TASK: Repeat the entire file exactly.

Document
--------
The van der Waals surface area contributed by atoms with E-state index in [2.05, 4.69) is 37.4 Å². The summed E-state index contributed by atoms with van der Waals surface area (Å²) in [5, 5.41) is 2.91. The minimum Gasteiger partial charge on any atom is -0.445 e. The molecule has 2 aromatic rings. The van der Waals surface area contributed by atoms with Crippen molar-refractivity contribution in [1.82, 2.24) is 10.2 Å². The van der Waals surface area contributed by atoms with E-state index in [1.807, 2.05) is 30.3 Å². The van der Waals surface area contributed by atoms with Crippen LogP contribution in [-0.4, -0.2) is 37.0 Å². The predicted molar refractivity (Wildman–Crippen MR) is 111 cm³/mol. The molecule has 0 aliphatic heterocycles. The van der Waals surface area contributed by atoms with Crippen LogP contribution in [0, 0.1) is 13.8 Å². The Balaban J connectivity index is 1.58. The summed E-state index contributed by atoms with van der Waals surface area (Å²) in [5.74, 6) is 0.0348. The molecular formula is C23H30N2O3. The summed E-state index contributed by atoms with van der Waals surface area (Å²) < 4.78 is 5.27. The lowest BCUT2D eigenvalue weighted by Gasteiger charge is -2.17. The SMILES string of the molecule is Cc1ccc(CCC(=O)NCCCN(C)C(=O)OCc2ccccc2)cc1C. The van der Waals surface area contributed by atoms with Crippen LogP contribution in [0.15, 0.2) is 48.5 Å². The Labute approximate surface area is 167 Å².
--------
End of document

The van der Waals surface area contributed by atoms with E-state index in [2.05, 4.69) is 37.4 Å². The summed E-state index contributed by atoms with van der Waals surface area (Å²) in [5, 5.41) is 2.91. The minimum Gasteiger partial charge on any atom is -0.445 e. The molecule has 2 aromatic rings. The van der Waals surface area contributed by atoms with Crippen molar-refractivity contribution in [1.82, 2.24) is 10.2 Å². The van der Waals surface area contributed by atoms with E-state index in [1.807, 2.05) is 30.3 Å². The van der Waals surface area contributed by atoms with Crippen LogP contribution in [-0.4, -0.2) is 37.0 Å². The predicted molar refractivity (Wildman–Crippen MR) is 111 cm³/mol. The molecule has 0 aliphatic heterocycles. The van der Waals surface area contributed by atoms with Crippen LogP contribution in [0, 0.1) is 13.8 Å². The Balaban J connectivity index is 1.58. The summed E-state index contributed by atoms with van der Waals surface area (Å²) in [5.74, 6) is 0.0348. The molecular formula is C23H30N2O3. The summed E-state index contributed by atoms with van der Waals surface area (Å²) < 4.78 is 5.27. The lowest BCUT2D eigenvalue weighted by Gasteiger charge is -2.17. The SMILES string of the molecule is Cc1ccc(CCC(=O)NCCCN(C)C(=O)OCc2ccccc2)cc1C. The van der Waals surface area contributed by atoms with Crippen LogP contribution in [0.15, 0.2) is 48.5 Å². The Labute approximate surface area is 167 Å².